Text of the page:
Uganda has begun lobbying various governments at the United Nations ahead of its expected role as Africa's representative on the United Nations Security Council (UNSC) the world's most powerful institution.
According to the Ministry of Foreign Affairs, President Yoweri Museveni, who has been attending the United Nations General Assembly, is heading a lobbying effort in New York, meant to secure allies for Uganda's two year stint on the UNSC.
"The President is helping mobilise support," said Ambassador James Mugume, the Permanent Secretary, Ministry of Foreign Affairs.
He said Uganda was in a unique position to represent African countries on the Security Council, especially on issues of peace keeping and regional security, because it was also on the Peace and Security Council of the African Union.
"Our critics will not want to hear this but being chosen to be on the UNSC is recognition that a country has a successful foreign policy and we have played a positive role in international security," Mr Mugume said. He said Uganda intends to be "an honest broker" on the UNSC.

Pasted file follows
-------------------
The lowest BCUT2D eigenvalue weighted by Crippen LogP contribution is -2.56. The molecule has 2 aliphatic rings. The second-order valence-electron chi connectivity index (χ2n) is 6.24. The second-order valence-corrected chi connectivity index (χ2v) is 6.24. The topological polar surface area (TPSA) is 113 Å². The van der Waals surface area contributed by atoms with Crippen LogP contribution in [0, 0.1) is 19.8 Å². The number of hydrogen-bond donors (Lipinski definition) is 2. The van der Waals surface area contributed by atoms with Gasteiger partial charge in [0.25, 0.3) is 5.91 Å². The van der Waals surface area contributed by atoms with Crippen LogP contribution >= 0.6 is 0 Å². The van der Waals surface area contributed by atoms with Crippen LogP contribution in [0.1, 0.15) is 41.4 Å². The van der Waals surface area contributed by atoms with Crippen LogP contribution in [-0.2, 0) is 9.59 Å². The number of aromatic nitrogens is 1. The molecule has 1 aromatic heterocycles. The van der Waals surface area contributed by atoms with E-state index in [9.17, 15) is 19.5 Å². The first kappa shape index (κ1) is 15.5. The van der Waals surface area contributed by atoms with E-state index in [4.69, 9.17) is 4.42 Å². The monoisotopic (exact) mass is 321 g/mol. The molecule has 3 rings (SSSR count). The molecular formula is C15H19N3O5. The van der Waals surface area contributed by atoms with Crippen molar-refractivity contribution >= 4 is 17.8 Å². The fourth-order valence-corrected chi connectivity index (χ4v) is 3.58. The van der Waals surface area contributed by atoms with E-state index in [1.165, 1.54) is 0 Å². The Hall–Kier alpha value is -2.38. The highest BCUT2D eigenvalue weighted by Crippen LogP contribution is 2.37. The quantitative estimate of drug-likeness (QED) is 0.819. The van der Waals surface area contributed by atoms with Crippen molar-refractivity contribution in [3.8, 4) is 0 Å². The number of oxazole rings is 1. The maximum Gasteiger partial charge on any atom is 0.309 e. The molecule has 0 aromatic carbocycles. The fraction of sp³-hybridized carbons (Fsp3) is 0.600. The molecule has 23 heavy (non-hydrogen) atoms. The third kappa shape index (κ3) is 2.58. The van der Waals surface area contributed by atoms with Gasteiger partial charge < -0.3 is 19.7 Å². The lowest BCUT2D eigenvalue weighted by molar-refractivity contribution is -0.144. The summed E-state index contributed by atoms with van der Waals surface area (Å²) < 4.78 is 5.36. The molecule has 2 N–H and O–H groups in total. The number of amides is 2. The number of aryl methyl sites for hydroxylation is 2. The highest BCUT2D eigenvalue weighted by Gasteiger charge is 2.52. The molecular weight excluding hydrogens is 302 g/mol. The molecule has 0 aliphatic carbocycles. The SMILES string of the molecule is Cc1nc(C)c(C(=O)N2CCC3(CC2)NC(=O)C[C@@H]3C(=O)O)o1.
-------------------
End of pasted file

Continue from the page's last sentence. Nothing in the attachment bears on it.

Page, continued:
Mr Museveni is travelling with a number of members of Parliament as well as Foreign Minister Sam Kutesa and his deputy Henry Okello Oryem.
Its election to the UNSC is expected to be formalised within the next the weeks. President Museveni met American President George Bush and attended additional meetings with US Assistant Secretary of State for Africa Jendayi Frazer, sources there said.
The opportunity to be on the UNSC last came 30 years ago when former UN Undersecretary for Children's Affairs, Dr Olara Otunnu, headed Uganda's mission in New York as Permanent Representative.
Mr Otunnu, the only Ugandan diplomat, who had a chance to become the Secretary General of the United Nations, fell out with the government which opposed his bid for the top seat.
Once it assumes its seat on January 1, 2009, Uganda will be required to participate in the various committees of the UNSC, a task for which it needs more staff and talent.
According to Ambassador Mugume, the ministry of Foreign affairs will seek a supplementary budget to put more officers in New York and at its headquarters for the two years it is on the UNSC.
However, sources within MoFA say Uganda is underprepared and would require more than the six new staffers the ministry has mentioned in relation to its UNSC obligations.
"Aside from the supplementary budget, there is no strategy on how to achieve Uganda's objectives," said one senior diplomat, on condition of anonymity because of the sensitivity of the matter.
The diplomat said out-going chair of the Africa seat, South Africa expanded its 15-man delegation in New York to 35 when it was chair.
The current representatives have long been a centre of controversy clashing with Ugandans in America but also facing quiet protestations from other countries, including the host country America, China, Britain and South Africa.
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